Thursday, 3 March 2016

Book review: The Sea Keeper's Daughters by Lisa Wingate


Blurb:  From modern-day Roanoke Island to the sweeping backdrop of North Carolina’s Blue Ridge Mountains and Roosevelt’s WPA folklore writers, past and present intertwine to create an unexpected destiny.

Restaurant owner Whitney Monroe is desperate to save her business from a hostile takeover. The inheritance of a decaying Gilded Age hotel on North Carolina’s Outer Banks may provide just the ray of hope she needs. But things at the Excelsior are more complicated than they seem. Whitney’s estranged stepfather is entrenched on the third floor, and the downstairs tenants are determined to save the historic building. Searching through years of stored family heirlooms may be Whitney’s only hope of quick cash, but will the discovery of an old necklace and a Depression-era love story change everything?





My review: 
This is a fascinating and moving story, combining present day romance and intrigue with an mysterious historical story. They are woven together through Whitney Monroe’s memories and her uncovering of old letters and memorabilia and both the romance and the historical discoveries unfold at a pace which kept me turning the pages.

In trouble with her restaurant business and still struggling with her mother’s death, Whitney responds to a call about her step-father’s (Clyde Franczyk) failing health and heads to Roanoke Island on North Carolina’s outer banks, to the Excelsior building, a once grand hotel she visited as a child. Here her memories of her grandmother, her resentment towards her step-father, and confusion about how to deal with the prospect of taking over the old building, are overwhelming. But these issues are at once complicated by Whitney's meeting with Mark Strahan, and with her discovery of heirlooms and old letters in the hotel. She is drawn into a new relationship and a story from the past, neither of which she can ignore.

I loved the character of Whitney; her real life personal issues, her complex personality. The story is told from her perspective but I had a good sense of the other characters’ personalities through her eyes. The relationships are complex and deal with many human issues; lack of trust, self-protection, learning from mistakes, dealing with bullying, handling conflict, forgiveness and capacity to love,  I thought Lisa Wingate handled these really well and very realistically.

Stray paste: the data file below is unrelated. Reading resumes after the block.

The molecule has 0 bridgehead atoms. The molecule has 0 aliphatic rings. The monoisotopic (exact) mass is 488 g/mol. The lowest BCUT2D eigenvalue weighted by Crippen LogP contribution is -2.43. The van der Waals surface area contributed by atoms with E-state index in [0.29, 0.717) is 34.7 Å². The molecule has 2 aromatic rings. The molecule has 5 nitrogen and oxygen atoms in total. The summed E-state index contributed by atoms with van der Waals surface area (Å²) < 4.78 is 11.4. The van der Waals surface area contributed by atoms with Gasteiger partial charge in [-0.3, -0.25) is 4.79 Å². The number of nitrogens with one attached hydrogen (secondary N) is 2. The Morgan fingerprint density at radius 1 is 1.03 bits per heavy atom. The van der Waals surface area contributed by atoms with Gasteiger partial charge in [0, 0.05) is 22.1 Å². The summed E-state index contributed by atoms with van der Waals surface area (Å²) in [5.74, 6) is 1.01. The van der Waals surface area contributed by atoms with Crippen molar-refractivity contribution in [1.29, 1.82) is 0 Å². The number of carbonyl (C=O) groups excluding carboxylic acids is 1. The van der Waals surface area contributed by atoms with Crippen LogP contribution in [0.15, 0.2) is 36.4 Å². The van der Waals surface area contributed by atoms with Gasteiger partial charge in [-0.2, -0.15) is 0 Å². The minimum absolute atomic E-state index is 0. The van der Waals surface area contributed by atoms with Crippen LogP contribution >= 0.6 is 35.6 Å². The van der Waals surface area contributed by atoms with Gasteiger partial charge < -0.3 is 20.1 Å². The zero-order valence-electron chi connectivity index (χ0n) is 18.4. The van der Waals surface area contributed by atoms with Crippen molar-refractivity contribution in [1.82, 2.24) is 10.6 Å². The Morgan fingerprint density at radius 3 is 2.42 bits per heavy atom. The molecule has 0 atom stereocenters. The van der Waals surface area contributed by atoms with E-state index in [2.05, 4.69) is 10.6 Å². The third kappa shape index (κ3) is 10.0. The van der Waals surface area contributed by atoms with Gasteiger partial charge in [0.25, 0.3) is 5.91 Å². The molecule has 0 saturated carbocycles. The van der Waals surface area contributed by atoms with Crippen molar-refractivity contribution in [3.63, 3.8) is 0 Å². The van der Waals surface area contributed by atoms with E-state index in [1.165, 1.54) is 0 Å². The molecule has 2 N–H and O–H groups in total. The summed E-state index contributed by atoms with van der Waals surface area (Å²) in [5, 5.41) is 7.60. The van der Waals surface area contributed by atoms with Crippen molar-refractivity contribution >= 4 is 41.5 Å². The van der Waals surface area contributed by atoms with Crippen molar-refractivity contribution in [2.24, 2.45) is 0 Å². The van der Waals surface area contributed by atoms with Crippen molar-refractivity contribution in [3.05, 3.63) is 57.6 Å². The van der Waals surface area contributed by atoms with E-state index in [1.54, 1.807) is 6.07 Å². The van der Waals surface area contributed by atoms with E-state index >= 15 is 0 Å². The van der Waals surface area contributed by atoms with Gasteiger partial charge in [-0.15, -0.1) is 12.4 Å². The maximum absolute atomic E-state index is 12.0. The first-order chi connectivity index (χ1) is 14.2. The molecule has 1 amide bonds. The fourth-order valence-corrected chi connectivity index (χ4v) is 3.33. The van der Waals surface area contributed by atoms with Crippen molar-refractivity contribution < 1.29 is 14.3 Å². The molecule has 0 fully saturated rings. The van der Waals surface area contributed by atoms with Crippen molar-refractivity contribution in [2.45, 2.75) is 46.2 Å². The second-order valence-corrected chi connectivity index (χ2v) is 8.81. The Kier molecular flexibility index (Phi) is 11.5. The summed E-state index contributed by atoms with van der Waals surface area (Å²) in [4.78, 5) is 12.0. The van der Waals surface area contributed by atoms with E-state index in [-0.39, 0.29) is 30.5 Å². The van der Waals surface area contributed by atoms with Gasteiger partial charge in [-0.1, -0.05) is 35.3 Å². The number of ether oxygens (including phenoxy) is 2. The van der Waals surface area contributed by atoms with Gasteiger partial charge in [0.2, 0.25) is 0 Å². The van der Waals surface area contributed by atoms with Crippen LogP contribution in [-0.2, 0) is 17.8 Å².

The history around the Roosevelt WPA folklore writers is intriguing and clearly well researched. While this adds an interesting background to the story, it is really Whitney’s reaction to her discoveries, the degree to which they helps her to work through her own past hurts and deal with her current relationships, that makes the story great. It is also through Whitney’s relationship with Mark, and her growing appreciation of a man who has sacrificed much to help others, that she begins to discover her own best self. I loved the progression of personal growth that evolves through the story. 

It was not surprising to me that Lisa has been a recipient of the National Civies Award, which celebrates public figures who work to promote greater kindness and civility in American life. The way she writes about relationships, the effects and consequences of the way people treat each other and the value of honesty, trust and personal sacrifice, is challenging and inspiring.

While this is not an overtly Christian story, there is throughout it an acknowledgement of God at work in the world and in people’s lives, and of His purposes being realised, even though characters may take a long time to see this clearly. I would call this a Christian worldview novel.

The romance had all the twists and turns that romance lovers will enjoy though they may be slightly disappointed at the abruptness of the ending and be left longing for a little more detail. However, there is a surprising and satisfying twist at the end of the story which makes a good conclusion.

I look forward to reading other novels by Lisa Wingate and would recommend this to those who love a good romance, a good yarn with an historical base.

Carol Preston 




Carol writes historical novels based on her family ancestry in Australia from the First Fleet. They include the Turning the Tide series; Mary’s Guardian, Charlotte’s Angel, Tangled Secrets and Truly Free. Her earlier novels Suzannah’s Gold and Rebecca’s Dream have been re-released by EBP. Her new novel, Next of Kin, was released last year by Rhiza Press and her latest novel, Beyond the Fight will be released in April. You can see more about Carol and her novels on her website, her Amazon author page or FB author page.   















4 comments:

  1. This sounds a good one Carol. Thanks for telling us about it.

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  2. Great review about an intriguing book. Thanks Carol!

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  3. I find Lisa Wingate's novels get better and better. Her earlier works were formula romance (cowboys and all), but I like these more grown-up and thought-provoking offerings. Thanks for the review, Carol.

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  4. Thanks ladies. I'm sure others would enjoy this novel. I haven't read earlier ones but thanks for the comment Iola. I'll choose more recent ones when I read another.

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